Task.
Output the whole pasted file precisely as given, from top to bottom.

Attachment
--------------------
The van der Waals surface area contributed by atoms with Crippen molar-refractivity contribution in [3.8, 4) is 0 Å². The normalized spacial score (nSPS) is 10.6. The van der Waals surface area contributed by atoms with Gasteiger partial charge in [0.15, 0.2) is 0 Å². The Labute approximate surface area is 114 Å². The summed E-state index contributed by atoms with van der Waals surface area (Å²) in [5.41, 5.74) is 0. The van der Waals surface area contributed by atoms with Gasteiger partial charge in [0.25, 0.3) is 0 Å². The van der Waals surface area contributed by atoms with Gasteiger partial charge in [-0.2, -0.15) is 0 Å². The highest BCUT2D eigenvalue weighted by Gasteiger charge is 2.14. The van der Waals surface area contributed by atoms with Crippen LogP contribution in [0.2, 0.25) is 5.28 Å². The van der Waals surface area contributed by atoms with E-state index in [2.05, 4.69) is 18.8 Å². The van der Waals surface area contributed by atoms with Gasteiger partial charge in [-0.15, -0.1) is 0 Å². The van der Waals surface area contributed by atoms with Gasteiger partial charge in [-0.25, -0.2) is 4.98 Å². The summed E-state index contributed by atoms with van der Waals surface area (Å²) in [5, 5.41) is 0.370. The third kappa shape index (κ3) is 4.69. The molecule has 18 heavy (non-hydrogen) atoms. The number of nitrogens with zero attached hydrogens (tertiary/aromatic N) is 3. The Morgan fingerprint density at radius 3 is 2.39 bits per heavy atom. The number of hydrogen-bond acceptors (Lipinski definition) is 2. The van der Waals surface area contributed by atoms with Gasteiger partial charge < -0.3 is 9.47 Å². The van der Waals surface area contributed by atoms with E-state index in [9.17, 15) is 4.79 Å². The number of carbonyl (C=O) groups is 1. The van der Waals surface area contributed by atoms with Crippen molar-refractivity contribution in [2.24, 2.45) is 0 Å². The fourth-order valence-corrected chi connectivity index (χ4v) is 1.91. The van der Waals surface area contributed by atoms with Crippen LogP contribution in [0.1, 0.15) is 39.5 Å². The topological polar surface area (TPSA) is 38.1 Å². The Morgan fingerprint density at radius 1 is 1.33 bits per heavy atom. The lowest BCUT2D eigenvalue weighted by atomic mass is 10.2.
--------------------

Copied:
The van der Waals surface area contributed by atoms with Crippen molar-refractivity contribution in [3.8, 4) is 0 Å². The normalized spacial score (nSPS) is 10.6. The van der Waals surface area contributed by atoms with Gasteiger partial charge in [0.15, 0.2) is 0 Å². The Labute approximate surface area is 114 Å². The summed E-state index contributed by atoms with van der Waals surface area (Å²) in [5.41, 5.74) is 0. The van der Waals surface area contributed by atoms with Gasteiger partial charge in [0.25, 0.3) is 0 Å². The van der Waals surface area contributed by atoms with Gasteiger partial charge in [-0.2, -0.15) is 0 Å². The highest BCUT2D eigenvalue weighted by Gasteiger charge is 2.14. The van der Waals surface area contributed by atoms with Crippen LogP contribution in [0.2, 0.25) is 5.28 Å². The van der Waals surface area contributed by atoms with E-state index in [2.05, 4.69) is 18.8 Å². The van der Waals surface area contributed by atoms with Gasteiger partial charge in [-0.15, -0.1) is 0 Å². The van der Waals surface area contributed by atoms with Gasteiger partial charge in [-0.25, -0.2) is 4.98 Å². The summed E-state index contributed by atoms with van der Waals surface area (Å²) in [5, 5.41) is 0.370. The third kappa shape index (κ3) is 4.69. The molecule has 18 heavy (non-hydrogen) atoms. The number of nitrogens with zero attached hydrogens (tertiary/aromatic N) is 3. The Morgan fingerprint density at radius 3 is 2.39 bits per heavy atom. The number of hydrogen-bond acceptors (Lipinski definition) is 2. The van der Waals surface area contributed by atoms with Gasteiger partial charge < -0.3 is 9.47 Å². The van der Waals surface area contributed by atoms with E-state index in [9.17, 15) is 4.79 Å². The number of carbonyl (C=O) groups is 1. The van der Waals surface area contributed by atoms with Crippen molar-refractivity contribution in [2.24, 2.45) is 0 Å². The fourth-order valence-corrected chi connectivity index (χ4v) is 1.91. The van der Waals surface area contributed by atoms with Crippen LogP contribution in [0.1, 0.15) is 39.5 Å². The topological polar surface area (TPSA) is 38.1 Å². The Morgan fingerprint density at radius 1 is 1.33 bits per heavy atom. The lowest BCUT2D eigenvalue weighted by atomic mass is 10.2.